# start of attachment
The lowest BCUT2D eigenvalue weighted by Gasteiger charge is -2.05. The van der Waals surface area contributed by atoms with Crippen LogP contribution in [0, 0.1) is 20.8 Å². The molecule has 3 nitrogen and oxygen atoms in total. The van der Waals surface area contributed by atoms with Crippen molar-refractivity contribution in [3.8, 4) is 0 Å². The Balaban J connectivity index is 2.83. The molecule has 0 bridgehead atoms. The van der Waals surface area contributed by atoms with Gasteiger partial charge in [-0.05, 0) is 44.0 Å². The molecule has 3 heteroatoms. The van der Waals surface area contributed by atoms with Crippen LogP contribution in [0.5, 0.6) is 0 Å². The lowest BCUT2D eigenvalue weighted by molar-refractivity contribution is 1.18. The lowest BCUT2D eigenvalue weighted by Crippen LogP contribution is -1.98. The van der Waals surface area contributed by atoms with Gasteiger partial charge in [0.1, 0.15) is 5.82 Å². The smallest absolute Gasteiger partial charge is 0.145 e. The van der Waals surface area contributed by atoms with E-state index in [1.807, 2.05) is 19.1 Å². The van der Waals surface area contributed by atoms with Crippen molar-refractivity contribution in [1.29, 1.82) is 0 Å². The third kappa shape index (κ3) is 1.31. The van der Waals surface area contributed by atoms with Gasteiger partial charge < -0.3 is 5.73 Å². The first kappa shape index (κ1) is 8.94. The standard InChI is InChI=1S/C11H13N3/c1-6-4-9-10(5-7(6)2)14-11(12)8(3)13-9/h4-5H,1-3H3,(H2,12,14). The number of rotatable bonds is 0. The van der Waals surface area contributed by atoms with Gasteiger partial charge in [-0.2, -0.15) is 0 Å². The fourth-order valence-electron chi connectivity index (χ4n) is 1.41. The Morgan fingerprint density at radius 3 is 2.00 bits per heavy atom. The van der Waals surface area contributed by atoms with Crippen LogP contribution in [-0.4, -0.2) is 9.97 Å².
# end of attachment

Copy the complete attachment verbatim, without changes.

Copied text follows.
The lowest BCUT2D eigenvalue weighted by Gasteiger charge is -2.05. The van der Waals surface area contributed by atoms with Crippen LogP contribution in [0, 0.1) is 20.8 Å². The molecule has 3 nitrogen and oxygen atoms in total. The van der Waals surface area contributed by atoms with Crippen molar-refractivity contribution in [3.8, 4) is 0 Å². The Balaban J connectivity index is 2.83. The molecule has 0 bridgehead atoms. The van der Waals surface area contributed by atoms with Gasteiger partial charge in [-0.05, 0) is 44.0 Å². The molecule has 3 heteroatoms. The van der Waals surface area contributed by atoms with Crippen LogP contribution in [0.5, 0.6) is 0 Å². The lowest BCUT2D eigenvalue weighted by molar-refractivity contribution is 1.18. The lowest BCUT2D eigenvalue weighted by Crippen LogP contribution is -1.98. The van der Waals surface area contributed by atoms with Gasteiger partial charge in [0.1, 0.15) is 5.82 Å². The smallest absolute Gasteiger partial charge is 0.145 e. The van der Waals surface area contributed by atoms with E-state index in [1.807, 2.05) is 19.1 Å². The van der Waals surface area contributed by atoms with Crippen molar-refractivity contribution in [1.29, 1.82) is 0 Å². The third kappa shape index (κ3) is 1.31. The van der Waals surface area contributed by atoms with Gasteiger partial charge < -0.3 is 5.73 Å². The first kappa shape index (κ1) is 8.94. The standard InChI is InChI=1S/C11H13N3/c1-6-4-9-10(5-7(6)2)14-11(12)8(3)13-9/h4-5H,1-3H3,(H2,12,14). The number of rotatable bonds is 0. The van der Waals surface area contributed by atoms with Gasteiger partial charge in [-0.2, -0.15) is 0 Å². The fourth-order valence-electron chi connectivity index (χ4n) is 1.41. The Morgan fingerprint density at radius 3 is 2.00 bits per heavy atom. The van der Waals surface area contributed by atoms with Crippen LogP contribution in [-0.4, -0.2) is 9.97 Å².